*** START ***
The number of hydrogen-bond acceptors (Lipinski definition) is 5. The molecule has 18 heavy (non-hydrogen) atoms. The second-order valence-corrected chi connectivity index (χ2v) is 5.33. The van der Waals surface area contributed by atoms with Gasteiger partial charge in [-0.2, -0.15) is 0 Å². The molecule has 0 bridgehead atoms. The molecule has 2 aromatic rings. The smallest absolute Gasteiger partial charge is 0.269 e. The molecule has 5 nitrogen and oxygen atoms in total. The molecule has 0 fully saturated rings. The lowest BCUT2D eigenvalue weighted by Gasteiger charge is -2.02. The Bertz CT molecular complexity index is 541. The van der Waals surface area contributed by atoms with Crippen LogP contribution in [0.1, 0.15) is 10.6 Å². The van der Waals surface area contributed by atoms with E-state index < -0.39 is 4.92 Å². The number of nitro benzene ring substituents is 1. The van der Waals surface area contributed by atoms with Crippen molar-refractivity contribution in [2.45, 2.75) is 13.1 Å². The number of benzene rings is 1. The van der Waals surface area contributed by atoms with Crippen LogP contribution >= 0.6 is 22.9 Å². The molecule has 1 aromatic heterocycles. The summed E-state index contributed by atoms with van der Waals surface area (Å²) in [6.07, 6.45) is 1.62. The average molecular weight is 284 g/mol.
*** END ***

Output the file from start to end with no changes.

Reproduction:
The number of hydrogen-bond acceptors (Lipinski definition) is 5. The molecule has 18 heavy (non-hydrogen) atoms. The second-order valence-corrected chi connectivity index (χ2v) is 5.33. The van der Waals surface area contributed by atoms with Gasteiger partial charge in [-0.2, -0.15) is 0 Å². The molecule has 0 bridgehead atoms. The molecule has 2 aromatic rings. The smallest absolute Gasteiger partial charge is 0.269 e. The molecule has 5 nitrogen and oxygen atoms in total. The molecule has 0 fully saturated rings. The lowest BCUT2D eigenvalue weighted by Gasteiger charge is -2.02. The Bertz CT molecular complexity index is 541. The van der Waals surface area contributed by atoms with Crippen LogP contribution in [0.1, 0.15) is 10.6 Å². The van der Waals surface area contributed by atoms with E-state index < -0.39 is 4.92 Å². The number of nitro benzene ring substituents is 1. The van der Waals surface area contributed by atoms with Crippen molar-refractivity contribution in [2.45, 2.75) is 13.1 Å². The number of benzene rings is 1. The van der Waals surface area contributed by atoms with Crippen LogP contribution >= 0.6 is 22.9 Å². The molecule has 1 aromatic heterocycles. The summed E-state index contributed by atoms with van der Waals surface area (Å²) in [6.07, 6.45) is 1.62. The average molecular weight is 284 g/mol.